Another study was performed in Israel using a transcendental meditation group:
During a two-month period in 1983 in Israel, on days when a TM-Sidhi [meditation] group equaling the square root of 1% of the surrounding population meditated, independently published data showed that war-related deaths in Lebanon dropped 76%, and conflict, traffic fatalities, fires and crime decreased. In Israel, the national mood increased, as measured by a blinded content analysis of the emotional tone of the lead, front-page picture story in the Jerusalem Post, and the stock market increased. Other potential causal variables were controlled for.54
This chapter began by asking, "What is your relationship to other people?"† The answer is that even though we have different bodies on Earth, our minds are one.
"Love your neighbor as yourself." The admonition is echoed in words spoken by all the spiritual luminaries since the Axial Age.† It doesnít mean people are separate and we must put up with having to love others as ourselves even though we find them despicable.† It means the others are ourselves.† We are not separate.† Our minds are one with each other.
That has profound implications for our spiritual growth and behavior.† The differences we seem to see according to age, gender, race, nationality, religious affiliation, and even bodies are illusions.† They are artifacts of the physical realm where suffering, anger, conflict, war, insensitivity, and cruelty result from the ignorance that suggests because our bodies are separate, we are separate.† We arenít.† We are one.
Who are we?† We are the mind that uses the body to have experiences.
Where are we? †Weíre outside the brain, everywhere and nowhere, because we are the conscious mind that is above and aside from the material world.
What are we?† We are eternal beings having a physical experience. We are in the world, but not of it.† The physical realm is the scenery in which we participate in this drama called life, but when the curtain falls, we walk out of the theater arm in arm with our loved ones and go on to another play.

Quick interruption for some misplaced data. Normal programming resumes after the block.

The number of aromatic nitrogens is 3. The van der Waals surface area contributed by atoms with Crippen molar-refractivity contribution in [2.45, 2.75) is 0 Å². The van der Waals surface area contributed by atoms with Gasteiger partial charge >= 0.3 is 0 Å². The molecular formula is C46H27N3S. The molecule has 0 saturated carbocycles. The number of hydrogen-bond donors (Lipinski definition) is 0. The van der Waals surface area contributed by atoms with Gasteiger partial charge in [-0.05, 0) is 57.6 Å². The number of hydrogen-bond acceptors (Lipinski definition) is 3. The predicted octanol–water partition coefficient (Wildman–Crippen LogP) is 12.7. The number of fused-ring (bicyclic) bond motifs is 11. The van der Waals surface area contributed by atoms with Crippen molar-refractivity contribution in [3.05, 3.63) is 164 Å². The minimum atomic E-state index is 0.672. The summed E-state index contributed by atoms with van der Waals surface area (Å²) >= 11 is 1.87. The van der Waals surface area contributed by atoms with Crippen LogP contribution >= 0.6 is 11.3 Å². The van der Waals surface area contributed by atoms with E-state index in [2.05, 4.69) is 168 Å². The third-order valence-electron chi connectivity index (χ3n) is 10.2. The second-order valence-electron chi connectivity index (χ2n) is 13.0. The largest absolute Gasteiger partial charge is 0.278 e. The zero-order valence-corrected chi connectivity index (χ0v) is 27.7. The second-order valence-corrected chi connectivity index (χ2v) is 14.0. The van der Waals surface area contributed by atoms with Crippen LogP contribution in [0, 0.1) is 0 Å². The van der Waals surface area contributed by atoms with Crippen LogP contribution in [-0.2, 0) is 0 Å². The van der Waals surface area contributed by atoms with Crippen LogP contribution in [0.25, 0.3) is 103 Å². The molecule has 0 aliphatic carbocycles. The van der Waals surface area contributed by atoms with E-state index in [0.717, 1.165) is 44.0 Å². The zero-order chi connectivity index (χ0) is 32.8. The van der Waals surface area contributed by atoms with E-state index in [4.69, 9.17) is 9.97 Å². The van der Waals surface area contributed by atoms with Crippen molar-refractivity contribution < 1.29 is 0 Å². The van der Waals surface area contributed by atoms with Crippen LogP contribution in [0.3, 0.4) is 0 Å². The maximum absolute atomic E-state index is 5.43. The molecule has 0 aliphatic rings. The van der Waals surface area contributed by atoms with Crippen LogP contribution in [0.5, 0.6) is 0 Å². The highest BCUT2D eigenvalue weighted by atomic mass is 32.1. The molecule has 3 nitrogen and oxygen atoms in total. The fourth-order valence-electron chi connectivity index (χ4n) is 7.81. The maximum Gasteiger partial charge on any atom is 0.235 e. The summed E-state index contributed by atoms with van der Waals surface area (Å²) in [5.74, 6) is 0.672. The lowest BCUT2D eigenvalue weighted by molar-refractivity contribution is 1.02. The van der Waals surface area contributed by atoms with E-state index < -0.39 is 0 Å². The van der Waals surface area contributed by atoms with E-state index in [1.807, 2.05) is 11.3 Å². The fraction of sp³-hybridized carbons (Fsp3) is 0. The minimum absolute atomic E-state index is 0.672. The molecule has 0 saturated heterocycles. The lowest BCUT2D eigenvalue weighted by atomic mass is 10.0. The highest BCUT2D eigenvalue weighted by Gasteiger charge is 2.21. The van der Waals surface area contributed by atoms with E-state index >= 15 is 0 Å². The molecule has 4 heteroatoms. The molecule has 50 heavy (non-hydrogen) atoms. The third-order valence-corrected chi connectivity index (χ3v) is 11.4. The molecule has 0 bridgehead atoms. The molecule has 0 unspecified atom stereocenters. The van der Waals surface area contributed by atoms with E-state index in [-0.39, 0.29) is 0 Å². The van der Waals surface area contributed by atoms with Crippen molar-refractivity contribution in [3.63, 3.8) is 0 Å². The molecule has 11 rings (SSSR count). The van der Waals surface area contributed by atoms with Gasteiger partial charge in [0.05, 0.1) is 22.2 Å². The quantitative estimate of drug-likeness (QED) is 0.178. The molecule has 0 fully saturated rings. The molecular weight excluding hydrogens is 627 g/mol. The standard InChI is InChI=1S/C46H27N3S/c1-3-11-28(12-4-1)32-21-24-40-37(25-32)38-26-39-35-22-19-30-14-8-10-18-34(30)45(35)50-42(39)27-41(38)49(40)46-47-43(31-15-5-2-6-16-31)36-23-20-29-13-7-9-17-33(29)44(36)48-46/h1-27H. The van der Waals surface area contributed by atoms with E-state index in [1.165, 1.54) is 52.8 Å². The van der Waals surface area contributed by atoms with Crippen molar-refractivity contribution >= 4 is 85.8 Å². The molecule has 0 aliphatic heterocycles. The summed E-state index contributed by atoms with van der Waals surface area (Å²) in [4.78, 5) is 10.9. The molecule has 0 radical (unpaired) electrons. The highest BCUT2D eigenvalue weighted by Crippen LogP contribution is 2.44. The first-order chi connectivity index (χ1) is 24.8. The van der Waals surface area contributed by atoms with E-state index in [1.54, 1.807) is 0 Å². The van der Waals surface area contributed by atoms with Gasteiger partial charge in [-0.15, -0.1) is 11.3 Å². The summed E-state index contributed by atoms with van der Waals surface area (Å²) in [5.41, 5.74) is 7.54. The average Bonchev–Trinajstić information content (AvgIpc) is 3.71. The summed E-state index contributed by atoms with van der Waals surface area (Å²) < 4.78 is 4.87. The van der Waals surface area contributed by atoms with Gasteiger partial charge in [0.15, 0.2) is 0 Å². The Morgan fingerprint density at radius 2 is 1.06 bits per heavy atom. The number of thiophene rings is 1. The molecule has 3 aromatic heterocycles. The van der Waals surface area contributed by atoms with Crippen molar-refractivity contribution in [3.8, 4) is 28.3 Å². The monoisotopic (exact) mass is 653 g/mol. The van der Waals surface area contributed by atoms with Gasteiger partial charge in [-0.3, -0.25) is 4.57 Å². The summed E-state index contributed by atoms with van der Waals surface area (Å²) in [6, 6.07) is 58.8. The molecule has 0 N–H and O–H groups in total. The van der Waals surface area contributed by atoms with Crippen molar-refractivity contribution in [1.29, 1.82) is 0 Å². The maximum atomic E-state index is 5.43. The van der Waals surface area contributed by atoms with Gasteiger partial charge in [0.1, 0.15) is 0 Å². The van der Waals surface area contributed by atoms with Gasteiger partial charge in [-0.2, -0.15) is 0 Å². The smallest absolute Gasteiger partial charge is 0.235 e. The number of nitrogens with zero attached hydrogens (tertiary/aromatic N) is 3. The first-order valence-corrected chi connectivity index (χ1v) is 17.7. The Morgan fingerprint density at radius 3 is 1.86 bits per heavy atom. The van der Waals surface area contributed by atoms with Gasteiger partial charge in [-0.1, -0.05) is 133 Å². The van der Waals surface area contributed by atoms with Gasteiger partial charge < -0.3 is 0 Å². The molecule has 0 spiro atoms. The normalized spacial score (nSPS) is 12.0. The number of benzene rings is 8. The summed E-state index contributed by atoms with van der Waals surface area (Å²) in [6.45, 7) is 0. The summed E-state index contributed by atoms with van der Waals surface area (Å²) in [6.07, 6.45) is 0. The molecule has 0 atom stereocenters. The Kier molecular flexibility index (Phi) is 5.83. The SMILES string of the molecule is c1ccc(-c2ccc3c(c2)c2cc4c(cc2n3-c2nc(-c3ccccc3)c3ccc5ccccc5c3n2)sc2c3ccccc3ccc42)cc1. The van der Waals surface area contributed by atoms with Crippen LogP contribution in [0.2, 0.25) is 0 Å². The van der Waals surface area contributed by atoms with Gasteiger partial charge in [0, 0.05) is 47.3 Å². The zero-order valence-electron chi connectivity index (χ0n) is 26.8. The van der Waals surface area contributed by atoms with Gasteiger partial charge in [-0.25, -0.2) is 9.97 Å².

What is our relationship to other people?† Weíre participating in this life drama as one mind, learning and growing together within the scenery that is the physical realm.† But in reality, weíre also sitting in the audience, intently watching, feeling ourselves at one moment the protagonist in the drama, at the next moment, a watcher sitting beside those we love, and at the next moment, the only watcher in the universe because we are all that: ourselves, our loved ones, and the Higher Power, all at once.
You can learn more about your relationship to other people at http://ebook.youreternalself.com/chapter3.htm.
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15 Radin, Rae, & Hyman, 2000.
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27 Tart, 1969.
28 Moody, 1993.
29 Moody, 1993.
30 Braud, Shafer, & Andrews, 1993.†
31 Sheldrake, "The ĎSense of Being Stared At," 1998.
32 Laberge & Schlitz, 1997.
33 Radin, Rae, & Hyman, 2000.
34 Braud et al., 1990.
35 McKenna & OíBryen, 1997.
36 Playfair, 2003.
37 Radin et al., 2000.
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40 Parish, n.d.
41 Grinberg-Zylverbaum, 1993.
42 Dunne, 1991.
43 Interview with B. Dunne, 1998.
44 Montecucco, 1992.
45 Murphy & White, 1978.
46 Novak, 1976.
47 Kenny, n.d.
48 Kenny, n.d.
49 McCraty, 2003, p. 9.
50 Schwartz & Russek, 1999.
51 McCraty, 2003, pp. 12-13.
52 Hagelin, Orme-Johnson, Rainforth, Cavanaugh, & Alexander, 1993.
53 Dillbeck et al., 1981.
54 Orme-Johnson et al., n.d.